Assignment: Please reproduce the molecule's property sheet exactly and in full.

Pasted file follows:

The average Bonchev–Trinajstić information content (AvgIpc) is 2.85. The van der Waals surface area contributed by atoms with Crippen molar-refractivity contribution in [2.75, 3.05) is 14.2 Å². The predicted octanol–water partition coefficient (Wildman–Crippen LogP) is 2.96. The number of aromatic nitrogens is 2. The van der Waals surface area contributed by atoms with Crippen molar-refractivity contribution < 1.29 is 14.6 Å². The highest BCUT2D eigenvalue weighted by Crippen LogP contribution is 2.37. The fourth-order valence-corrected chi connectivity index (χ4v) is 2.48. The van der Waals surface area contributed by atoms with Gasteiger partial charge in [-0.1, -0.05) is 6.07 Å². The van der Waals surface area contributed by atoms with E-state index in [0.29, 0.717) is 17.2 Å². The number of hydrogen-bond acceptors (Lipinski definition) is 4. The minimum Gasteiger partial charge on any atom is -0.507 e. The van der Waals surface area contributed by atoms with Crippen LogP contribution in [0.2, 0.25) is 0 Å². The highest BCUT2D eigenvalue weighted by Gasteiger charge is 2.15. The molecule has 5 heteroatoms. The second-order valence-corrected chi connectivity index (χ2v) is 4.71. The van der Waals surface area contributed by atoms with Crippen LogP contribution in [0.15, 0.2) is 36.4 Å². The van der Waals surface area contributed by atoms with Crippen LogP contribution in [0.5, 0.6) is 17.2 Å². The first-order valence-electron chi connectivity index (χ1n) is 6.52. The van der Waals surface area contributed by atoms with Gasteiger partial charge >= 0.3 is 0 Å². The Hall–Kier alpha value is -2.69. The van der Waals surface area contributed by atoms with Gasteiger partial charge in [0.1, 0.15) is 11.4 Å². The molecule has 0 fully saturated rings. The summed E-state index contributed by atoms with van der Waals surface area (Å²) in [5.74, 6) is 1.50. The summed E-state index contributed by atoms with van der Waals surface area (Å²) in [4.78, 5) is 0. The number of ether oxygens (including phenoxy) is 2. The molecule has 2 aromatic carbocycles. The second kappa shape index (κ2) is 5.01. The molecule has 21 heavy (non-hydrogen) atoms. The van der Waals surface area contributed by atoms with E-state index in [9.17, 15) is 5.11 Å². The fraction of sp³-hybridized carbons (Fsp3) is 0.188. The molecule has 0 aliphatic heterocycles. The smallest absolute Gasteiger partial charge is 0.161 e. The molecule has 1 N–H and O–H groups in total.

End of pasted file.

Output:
The average Bonchev–Trinajstić information content (AvgIpc) is 2.85. The van der Waals surface area contributed by atoms with Crippen molar-refractivity contribution in [2.75, 3.05) is 14.2 Å². The predicted octanol–water partition coefficient (Wildman–Crippen LogP) is 2.96. The number of aromatic nitrogens is 2. The van der Waals surface area contributed by atoms with Crippen molar-refractivity contribution < 1.29 is 14.6 Å². The highest BCUT2D eigenvalue weighted by Crippen LogP contribution is 2.37. The fourth-order valence-corrected chi connectivity index (χ4v) is 2.48. The van der Waals surface area contributed by atoms with Gasteiger partial charge in [-0.1, -0.05) is 6.07 Å². The van der Waals surface area contributed by atoms with E-state index in [0.29, 0.717) is 17.2 Å². The number of hydrogen-bond acceptors (Lipinski definition) is 4. The minimum Gasteiger partial charge on any atom is -0.507 e. The van der Waals surface area contributed by atoms with Crippen LogP contribution in [0.2, 0.25) is 0 Å². The highest BCUT2D eigenvalue weighted by Gasteiger charge is 2.15. The molecule has 5 heteroatoms. The second-order valence-corrected chi connectivity index (χ2v) is 4.71. The van der Waals surface area contributed by atoms with Crippen LogP contribution in [0.15, 0.2) is 36.4 Å². The van der Waals surface area contributed by atoms with Crippen LogP contribution in [0.5, 0.6) is 17.2 Å². The first-order valence-electron chi connectivity index (χ1n) is 6.52. The van der Waals surface area contributed by atoms with Gasteiger partial charge >= 0.3 is 0 Å². The Hall–Kier alpha value is -2.69. The van der Waals surface area contributed by atoms with Gasteiger partial charge in [0.1, 0.15) is 11.4 Å². The molecule has 0 fully saturated rings. The summed E-state index contributed by atoms with van der Waals surface area (Å²) in [5.74, 6) is 1.50. The summed E-state index contributed by atoms with van der Waals surface area (Å²) in [4.78, 5) is 0. The number of ether oxygens (including phenoxy) is 2. The molecule has 2 aromatic carbocycles. The second kappa shape index (κ2) is 5.01. The molecule has 21 heavy (non-hydrogen) atoms. The van der Waals surface area contributed by atoms with E-state index in [9.17, 15) is 5.11 Å². The fraction of sp³-hybridized carbons (Fsp3) is 0.188. The molecule has 0 aliphatic heterocycles. The smallest absolute Gasteiger partial charge is 0.161 e. The molecule has 1 N–H and O–H groups in total.